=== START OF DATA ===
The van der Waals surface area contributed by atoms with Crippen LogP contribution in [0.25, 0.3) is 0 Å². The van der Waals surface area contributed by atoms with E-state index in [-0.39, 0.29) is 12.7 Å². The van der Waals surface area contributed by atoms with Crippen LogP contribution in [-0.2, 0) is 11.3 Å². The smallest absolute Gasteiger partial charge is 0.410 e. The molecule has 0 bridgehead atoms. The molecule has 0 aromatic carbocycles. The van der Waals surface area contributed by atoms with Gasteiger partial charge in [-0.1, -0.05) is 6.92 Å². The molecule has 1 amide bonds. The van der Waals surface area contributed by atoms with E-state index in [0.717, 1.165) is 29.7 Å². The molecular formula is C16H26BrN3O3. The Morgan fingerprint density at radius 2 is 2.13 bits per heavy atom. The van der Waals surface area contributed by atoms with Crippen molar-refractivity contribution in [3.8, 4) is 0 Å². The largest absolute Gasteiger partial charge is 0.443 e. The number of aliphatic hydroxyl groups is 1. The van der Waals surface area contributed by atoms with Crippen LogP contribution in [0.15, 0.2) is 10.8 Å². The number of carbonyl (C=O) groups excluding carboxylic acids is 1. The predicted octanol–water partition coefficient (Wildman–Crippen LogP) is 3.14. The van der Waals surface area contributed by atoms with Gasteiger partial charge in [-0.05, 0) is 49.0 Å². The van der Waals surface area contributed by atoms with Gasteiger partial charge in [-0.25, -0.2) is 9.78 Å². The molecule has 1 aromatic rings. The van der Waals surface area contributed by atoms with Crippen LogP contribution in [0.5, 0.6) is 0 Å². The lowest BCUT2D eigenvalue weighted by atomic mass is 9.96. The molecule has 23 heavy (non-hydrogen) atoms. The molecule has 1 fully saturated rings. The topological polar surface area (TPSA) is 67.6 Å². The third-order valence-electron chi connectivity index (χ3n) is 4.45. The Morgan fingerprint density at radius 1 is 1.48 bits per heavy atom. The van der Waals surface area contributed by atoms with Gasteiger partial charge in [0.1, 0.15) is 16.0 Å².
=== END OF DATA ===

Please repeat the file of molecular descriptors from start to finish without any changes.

The van der Waals surface area contributed by atoms with Crippen LogP contribution in [0.25, 0.3) is 0 Å². The van der Waals surface area contributed by atoms with E-state index in [-0.39, 0.29) is 12.7 Å². The van der Waals surface area contributed by atoms with Crippen LogP contribution in [-0.2, 0) is 11.3 Å². The smallest absolute Gasteiger partial charge is 0.410 e. The molecule has 0 bridgehead atoms. The molecule has 0 aromatic carbocycles. The van der Waals surface area contributed by atoms with Gasteiger partial charge in [-0.1, -0.05) is 6.92 Å². The molecule has 1 amide bonds. The van der Waals surface area contributed by atoms with E-state index in [0.717, 1.165) is 29.7 Å². The molecular formula is C16H26BrN3O3. The Morgan fingerprint density at radius 2 is 2.13 bits per heavy atom. The van der Waals surface area contributed by atoms with Crippen molar-refractivity contribution in [3.8, 4) is 0 Å². The largest absolute Gasteiger partial charge is 0.443 e. The number of aliphatic hydroxyl groups is 1. The van der Waals surface area contributed by atoms with Crippen LogP contribution in [0.15, 0.2) is 10.8 Å². The number of carbonyl (C=O) groups excluding carboxylic acids is 1. The predicted octanol–water partition coefficient (Wildman–Crippen LogP) is 3.14. The van der Waals surface area contributed by atoms with Gasteiger partial charge in [-0.05, 0) is 49.0 Å². The van der Waals surface area contributed by atoms with Gasteiger partial charge in [-0.25, -0.2) is 9.78 Å². The molecule has 1 aromatic rings. The van der Waals surface area contributed by atoms with Crippen LogP contribution in [0.5, 0.6) is 0 Å². The lowest BCUT2D eigenvalue weighted by atomic mass is 9.96. The molecule has 23 heavy (non-hydrogen) atoms. The molecule has 1 fully saturated rings. The topological polar surface area (TPSA) is 67.6 Å². The third-order valence-electron chi connectivity index (χ3n) is 4.45. The Morgan fingerprint density at radius 1 is 1.48 bits per heavy atom. The van der Waals surface area contributed by atoms with Gasteiger partial charge in [0.1, 0.15) is 16.0 Å².